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Recently, professors from the University of California, Berkeley and the University of Pennsylvania introduced a new survey evaluating consumers’ feelings regarding online tracking. As it turns out, almost two-thirds of those polled oppose online tracking by advertisers. Specifically the survey polled over 1,000 adult Internet users in the context of a twenty-minute interview, asking such questions like “Please tell me whether or not you want the Web sites you visit to give you discounts that are tailored to your interests.” While more than 66% of those polled objected to such online tracking, that percentage increased when the surveyors introduced particular targeting methods (for instance, an additional 18% objected to being tracked via other websites, while an additional 20% objected to being tracked offline).
Although the online tracking survey allegedly is the “first independent, nationally representative telephone survey on behavioral advertising,” the subject of online tracking and its impact on individual privacy rights has been around for a while. The tremendously popular social networking website Facebook encountered serious opposition in the form of mass member protests when it introduced its Beacon advertising system in November 2007. The program sends messages to users’ friends about what they are buying and viewing on the Internet. Although the Beacon system represents a much more transparent approach than other companies utilizing online tracking software, such as Google and AOL, within ten days of its introduction more than 50,000 Facebook users signed a petition against the new software. While those in the digital advertising industry found the Facebook community reaction “hypocritical” and “paradoxical,” Facebook users themselves spoke out against such intrusions on their right to privacy: “[T]here still should be a certain morality here, a certain level of what is private in our lives. Just because I belong to Facebook, do I now have to be careful about everything else I do on the Internet?”
Clearly, resistance movements to online tracking software operate at the grassroots level; however, more recently (and perhaps more importantly) the debate over the appropriate level of online privacy has moved into the legislative and legal arena. This past June, Sears Holdings Management Corporation, owned by Sears, Roebuck and Company and Kmart Management Corporation, settled its dispute with the Federal Trade Commission (FTC) regarding the company’s controversial online tracking software. The FTC charged Sears with failing to sufficiently disclose the extensive scope of personal information its software application collected on consumers. Although Sears represented to consumers that its new online tracking software would only follow their “online browsing” and “always on your terms and always by your choice,” the FTC charged that the software also “monitored consumers’ secure sessions–including on third parties’ websites–and collected information transmitted in those sessions, such as the contents of shopping carts, online bank statements, drug prescription records, video rental records, library browsing histories, and the sender, recipient, subject and size for web-based e-mails.”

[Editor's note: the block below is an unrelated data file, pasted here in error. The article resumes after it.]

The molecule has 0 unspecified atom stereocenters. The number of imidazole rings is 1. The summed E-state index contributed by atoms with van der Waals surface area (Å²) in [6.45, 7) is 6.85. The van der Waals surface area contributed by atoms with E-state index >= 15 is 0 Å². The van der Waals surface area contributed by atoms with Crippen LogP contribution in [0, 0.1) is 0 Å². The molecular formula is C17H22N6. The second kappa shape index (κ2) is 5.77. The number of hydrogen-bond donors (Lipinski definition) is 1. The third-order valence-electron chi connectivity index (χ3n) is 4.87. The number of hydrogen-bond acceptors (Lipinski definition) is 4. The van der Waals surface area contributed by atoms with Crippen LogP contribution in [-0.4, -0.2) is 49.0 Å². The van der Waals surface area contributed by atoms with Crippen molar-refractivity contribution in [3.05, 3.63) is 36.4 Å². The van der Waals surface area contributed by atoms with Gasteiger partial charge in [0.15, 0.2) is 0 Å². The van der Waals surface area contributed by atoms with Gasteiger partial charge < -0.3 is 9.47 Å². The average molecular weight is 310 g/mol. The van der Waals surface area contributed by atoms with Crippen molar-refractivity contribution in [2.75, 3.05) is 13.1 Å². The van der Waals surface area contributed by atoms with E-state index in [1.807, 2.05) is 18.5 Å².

The proposed settlement required Sears to destroy all information previously collected; furthermore, any tracking software in the future must “clearly and prominently” disclose the type of data the software will record. Beginning on July 6, 2009 and continuing for 30 days thereafter, the FTC agreement was subject to public comment. On September 9, 2009 the FTC approved the final consent order requiring Sears to disclose any future installment of tracking software placed on its consumers’ computers.
Just a few days before the FTC announced its approval, a coalition of 10 consumer and privacy advocacy organizations called on Congress “to enact legislation to protect consumer privacy in response to the growing practices of online behavioral tracking and targeting. In a letter to Representatives Henry Waxman (D-Calif.) and Joe Barton of Texas (chairman and ranking Republican of the House Energy and Commerce Committee), the organizations invoked the U.S. Constitution in arguing against online tracking: “Privacy is a fundamental right in the United States. For four decades, the foundation of U.S. privacy policies has been based on Fair Information Practices: collection limitation, data quality, purpose specification, use limitation, security safeguards, openness, individual participation, and accountability.”
The new survey introduced last week represents one of many efforts to highlight the battle waging between online tracking by digital advertising agencies and the constitutionally guaranteed right of privacy–battles that are taking place on the Hill, inside the courtroom, and across the board. Although there seems to be no real end in sight, in the meantime, be careful what you search for . . . .
– Jaci Thomson
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